After completing its analysis on applicable standards and governing rules regarding foreign awards, the Court rejected the lack of proper notice and the violation of public policy defenses. Essentially, the Court ruled that, even though service was not made in the manner established in the Chilean legislation, it was notified in a timely manner and did not prevent the Respondent from taking part in the proceeding or assert its rights. Furthermore, the Court stated that service was made according to contractual rules agreed upon by the parties, over which the Court was prevented to exercise any external control.
The Court also stated that although service is needed as an essential part of due process, its formalities need not comply with any other rule other than the one agreed upon by the parties, even if such rule broadly differs from Chilean domestic rules that would otherwise be applicable.
This is probably the most important feature of the decision. As George Bermann notes regarding the recognition of foreign arbitral awards, the absence of a fair hearing is the particular way through which the control of public policy violations, which pertain to procedural aspects rather than substantive ones, is manifested. Due to significant variations between countries and legal traditions, the standard of review for such procedural issues relies on broadly formulated clauses, making it challenging to determine their exact scope. However, in this case the Court clearly stated that even violations of rules that would be mandatory under Chilean law do not necessarily amount to a violation of public policy or an impairment of the defendant’s right to a fair trial. On the contrary, the Court’s reasoning confirms the flexibility available to the parties to establish procedural rules that would not otherwise be available in domestic proceedings.
Again, this is a very important milestone. One of the key features of arbitration as a method of dispute resolution is the power given to the parties not only to establish the applicable substantive rules, but also to design the procedural provisions that best suit their specific business relationship.
National or International Public Policy?
After rejecting the fair hearing defense, the Court made a final remark, stating that the concept of public policy in the International Arbitration Act must not be equated with the entire set of non-disposable rules mandatory under Chilean Law, but instead it refers to the much narrower set of rules and principles that are fundamental to Chilean law. In particular, the Court pointed out that:
“the concept of public policy established by the International Commercial Arbitration Act is restrictive and refers to the fundamental principles and rules of Chilean law and not to any mandatory rules of domestic law.“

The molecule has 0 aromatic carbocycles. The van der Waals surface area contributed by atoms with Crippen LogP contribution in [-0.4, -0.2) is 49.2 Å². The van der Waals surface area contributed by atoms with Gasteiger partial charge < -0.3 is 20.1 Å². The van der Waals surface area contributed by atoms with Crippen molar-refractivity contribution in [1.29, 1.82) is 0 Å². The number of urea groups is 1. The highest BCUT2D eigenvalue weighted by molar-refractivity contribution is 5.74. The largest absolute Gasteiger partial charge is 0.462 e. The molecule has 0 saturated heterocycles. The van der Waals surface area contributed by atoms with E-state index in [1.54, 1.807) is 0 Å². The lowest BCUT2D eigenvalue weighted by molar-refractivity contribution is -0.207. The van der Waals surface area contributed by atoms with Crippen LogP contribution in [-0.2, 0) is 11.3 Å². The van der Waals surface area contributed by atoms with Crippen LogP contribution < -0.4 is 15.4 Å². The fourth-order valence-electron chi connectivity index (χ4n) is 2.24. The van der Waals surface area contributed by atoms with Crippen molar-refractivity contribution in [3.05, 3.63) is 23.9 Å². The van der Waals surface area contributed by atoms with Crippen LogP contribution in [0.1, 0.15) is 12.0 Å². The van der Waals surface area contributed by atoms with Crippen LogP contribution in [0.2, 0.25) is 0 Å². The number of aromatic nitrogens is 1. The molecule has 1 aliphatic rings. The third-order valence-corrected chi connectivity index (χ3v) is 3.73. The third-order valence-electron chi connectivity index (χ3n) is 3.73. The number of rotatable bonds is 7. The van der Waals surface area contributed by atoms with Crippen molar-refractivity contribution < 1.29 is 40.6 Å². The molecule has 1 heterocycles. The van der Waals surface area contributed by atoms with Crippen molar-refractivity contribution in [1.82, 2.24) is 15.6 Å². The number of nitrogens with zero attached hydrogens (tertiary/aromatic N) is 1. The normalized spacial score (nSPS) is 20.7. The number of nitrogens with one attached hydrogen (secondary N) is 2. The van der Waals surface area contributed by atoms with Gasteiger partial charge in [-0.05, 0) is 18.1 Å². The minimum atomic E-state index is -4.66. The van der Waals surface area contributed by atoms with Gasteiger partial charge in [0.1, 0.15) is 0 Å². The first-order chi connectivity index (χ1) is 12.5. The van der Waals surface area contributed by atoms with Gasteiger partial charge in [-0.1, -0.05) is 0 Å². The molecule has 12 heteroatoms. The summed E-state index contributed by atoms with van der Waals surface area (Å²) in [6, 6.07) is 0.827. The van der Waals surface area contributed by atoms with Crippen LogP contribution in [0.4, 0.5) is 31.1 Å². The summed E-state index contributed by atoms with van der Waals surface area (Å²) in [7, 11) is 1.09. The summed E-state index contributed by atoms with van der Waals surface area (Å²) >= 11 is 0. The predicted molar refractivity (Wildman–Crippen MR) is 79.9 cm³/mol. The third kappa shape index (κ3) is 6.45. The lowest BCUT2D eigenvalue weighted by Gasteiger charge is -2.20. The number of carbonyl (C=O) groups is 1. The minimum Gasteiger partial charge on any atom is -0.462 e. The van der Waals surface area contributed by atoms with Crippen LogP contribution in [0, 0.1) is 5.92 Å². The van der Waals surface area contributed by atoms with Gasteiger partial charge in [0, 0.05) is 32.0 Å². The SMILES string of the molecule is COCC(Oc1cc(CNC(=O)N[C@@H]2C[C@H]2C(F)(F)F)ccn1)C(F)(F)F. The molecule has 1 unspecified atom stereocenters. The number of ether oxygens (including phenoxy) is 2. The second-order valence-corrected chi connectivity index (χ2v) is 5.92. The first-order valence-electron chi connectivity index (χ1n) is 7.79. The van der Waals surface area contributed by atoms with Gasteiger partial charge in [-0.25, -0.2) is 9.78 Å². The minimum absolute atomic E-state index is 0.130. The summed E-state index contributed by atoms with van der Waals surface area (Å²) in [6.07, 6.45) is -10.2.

This phrase requires further comment. The concept of public policy or public order is relevant for two different but related ways of control that domestic courts can exercise over international arbitral awards. The first is when considering annulment proceedings. The second, relevant in this case, is when confronted to recognition and enforcement petitions. In both scenarios the question is: what legal rules should be considered when analyzing the concept of public policy?
A very recent decision of the Court of Appeals of Santiago may be relevant to this point. The decision fell on an annulment proceeding, also regulated in the International Arbitration Act (Article 34, see here). In solving the case, the Court set a very strict standard, ruling that the public policy clause in the Act implies a distinction between national and international public policy. Furthermore, the Court stated that annulment control should be based on international public policy rather than domestic. The decision discussed here also used a strict standard to define what can constitute a public policy violation, but its content continues to be defined by reference to the fundamental principles of Chilean law and not to the ones of international law.
Whether the difference is explained by a distinction between annulment proceedings, on the one hand, and recognition and enforcement proceedings, on the other, remains to be seen.
One of arbitration’s key advantages is that it empowers the parties to create efficient procedural rules tailored to their business relationships. Therefore, the determination of the limits imposed on that power is of crucial importance. The recent ruling by the Chilean Supreme Court provides clarity in this regard: unless there is a breach of fundamental principles, parties are free to agree as they deem appropriate. However, the determination of which body of law holds the utmost relevance in defining what constitutes a violation of fundamental principles remains an open question.